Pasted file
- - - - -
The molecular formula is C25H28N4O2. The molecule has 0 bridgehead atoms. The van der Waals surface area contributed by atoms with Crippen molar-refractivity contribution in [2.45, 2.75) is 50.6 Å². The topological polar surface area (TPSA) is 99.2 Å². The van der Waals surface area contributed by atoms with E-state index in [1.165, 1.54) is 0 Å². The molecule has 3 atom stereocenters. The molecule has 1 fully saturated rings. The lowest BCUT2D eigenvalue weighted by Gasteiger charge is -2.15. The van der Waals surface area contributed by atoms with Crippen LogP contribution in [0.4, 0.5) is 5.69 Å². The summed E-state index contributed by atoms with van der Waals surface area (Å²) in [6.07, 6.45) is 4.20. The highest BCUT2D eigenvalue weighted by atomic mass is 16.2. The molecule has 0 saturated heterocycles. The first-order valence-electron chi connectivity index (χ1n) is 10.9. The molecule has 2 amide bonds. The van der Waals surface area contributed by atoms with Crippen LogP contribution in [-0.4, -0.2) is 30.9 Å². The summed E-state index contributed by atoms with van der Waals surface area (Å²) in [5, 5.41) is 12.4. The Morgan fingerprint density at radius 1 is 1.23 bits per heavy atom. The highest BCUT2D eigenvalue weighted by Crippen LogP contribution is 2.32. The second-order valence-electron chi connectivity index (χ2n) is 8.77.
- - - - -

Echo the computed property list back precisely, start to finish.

The molecular formula is C25H28N4O2. The molecule has 0 bridgehead atoms. The van der Waals surface area contributed by atoms with Crippen molar-refractivity contribution in [2.45, 2.75) is 50.6 Å². The topological polar surface area (TPSA) is 99.2 Å². The van der Waals surface area contributed by atoms with E-state index in [1.165, 1.54) is 0 Å². The molecule has 3 atom stereocenters. The molecule has 1 fully saturated rings. The lowest BCUT2D eigenvalue weighted by Gasteiger charge is -2.15. The van der Waals surface area contributed by atoms with Crippen LogP contribution in [0.4, 0.5) is 5.69 Å². The summed E-state index contributed by atoms with van der Waals surface area (Å²) in [6.07, 6.45) is 4.20. The highest BCUT2D eigenvalue weighted by atomic mass is 16.2. The molecule has 0 saturated heterocycles. The first-order valence-electron chi connectivity index (χ1n) is 10.9. The molecule has 2 amide bonds. The van der Waals surface area contributed by atoms with Crippen LogP contribution in [-0.4, -0.2) is 30.9 Å². The summed E-state index contributed by atoms with van der Waals surface area (Å²) in [5, 5.41) is 12.4. The Morgan fingerprint density at radius 1 is 1.23 bits per heavy atom. The highest BCUT2D eigenvalue weighted by Crippen LogP contribution is 2.32. The second-order valence-electron chi connectivity index (χ2n) is 8.77.